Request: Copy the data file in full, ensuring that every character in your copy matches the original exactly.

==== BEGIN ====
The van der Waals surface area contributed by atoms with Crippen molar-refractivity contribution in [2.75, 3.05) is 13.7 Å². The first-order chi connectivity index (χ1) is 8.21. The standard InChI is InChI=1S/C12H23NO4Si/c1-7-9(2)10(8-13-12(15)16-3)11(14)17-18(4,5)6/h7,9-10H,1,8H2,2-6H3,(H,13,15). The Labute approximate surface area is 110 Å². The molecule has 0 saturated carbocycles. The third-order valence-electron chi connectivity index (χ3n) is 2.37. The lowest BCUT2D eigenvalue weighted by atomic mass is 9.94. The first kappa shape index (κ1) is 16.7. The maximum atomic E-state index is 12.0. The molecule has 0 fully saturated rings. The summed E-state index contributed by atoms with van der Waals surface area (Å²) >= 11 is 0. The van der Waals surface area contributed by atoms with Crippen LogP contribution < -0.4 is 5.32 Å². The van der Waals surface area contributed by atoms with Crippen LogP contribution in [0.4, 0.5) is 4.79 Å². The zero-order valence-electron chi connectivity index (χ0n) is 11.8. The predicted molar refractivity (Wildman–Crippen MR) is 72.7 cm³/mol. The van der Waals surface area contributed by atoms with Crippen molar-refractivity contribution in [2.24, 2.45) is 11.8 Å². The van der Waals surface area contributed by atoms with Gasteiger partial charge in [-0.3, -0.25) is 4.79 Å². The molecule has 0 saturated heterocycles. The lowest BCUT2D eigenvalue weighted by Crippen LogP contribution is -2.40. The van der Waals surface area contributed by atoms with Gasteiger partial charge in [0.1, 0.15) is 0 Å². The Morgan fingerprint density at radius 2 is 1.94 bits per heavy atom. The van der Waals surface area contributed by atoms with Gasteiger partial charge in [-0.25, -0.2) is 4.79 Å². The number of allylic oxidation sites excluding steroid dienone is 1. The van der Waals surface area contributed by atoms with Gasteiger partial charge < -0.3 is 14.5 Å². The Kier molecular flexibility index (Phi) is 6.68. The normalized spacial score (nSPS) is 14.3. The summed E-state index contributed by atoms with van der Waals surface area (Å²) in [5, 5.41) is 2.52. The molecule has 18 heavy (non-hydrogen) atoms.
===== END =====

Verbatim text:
The van der Waals surface area contributed by atoms with Crippen molar-refractivity contribution in [2.75, 3.05) is 13.7 Å². The first-order chi connectivity index (χ1) is 8.21. The standard InChI is InChI=1S/C12H23NO4Si/c1-7-9(2)10(8-13-12(15)16-3)11(14)17-18(4,5)6/h7,9-10H,1,8H2,2-6H3,(H,13,15). The Labute approximate surface area is 110 Å². The molecule has 0 saturated carbocycles. The third-order valence-electron chi connectivity index (χ3n) is 2.37. The lowest BCUT2D eigenvalue weighted by atomic mass is 9.94. The first kappa shape index (κ1) is 16.7. The maximum atomic E-state index is 12.0. The molecule has 0 fully saturated rings. The summed E-state index contributed by atoms with van der Waals surface area (Å²) >= 11 is 0. The van der Waals surface area contributed by atoms with Crippen LogP contribution < -0.4 is 5.32 Å². The van der Waals surface area contributed by atoms with Crippen LogP contribution in [0.4, 0.5) is 4.79 Å². The zero-order valence-electron chi connectivity index (χ0n) is 11.8. The predicted molar refractivity (Wildman–Crippen MR) is 72.7 cm³/mol. The van der Waals surface area contributed by atoms with Crippen molar-refractivity contribution in [2.24, 2.45) is 11.8 Å². The van der Waals surface area contributed by atoms with Gasteiger partial charge in [-0.3, -0.25) is 4.79 Å². The molecule has 0 saturated heterocycles. The lowest BCUT2D eigenvalue weighted by Crippen LogP contribution is -2.40. The van der Waals surface area contributed by atoms with Gasteiger partial charge in [0.1, 0.15) is 0 Å². The Morgan fingerprint density at radius 2 is 1.94 bits per heavy atom. The van der Waals surface area contributed by atoms with Gasteiger partial charge in [-0.25, -0.2) is 4.79 Å². The number of allylic oxidation sites excluding steroid dienone is 1. The van der Waals surface area contributed by atoms with Gasteiger partial charge < -0.3 is 14.5 Å². The Kier molecular flexibility index (Phi) is 6.68. The normalized spacial score (nSPS) is 14.3. The summed E-state index contributed by atoms with van der Waals surface area (Å²) in [5, 5.41) is 2.52. The molecule has 18 heavy (non-hydrogen) atoms.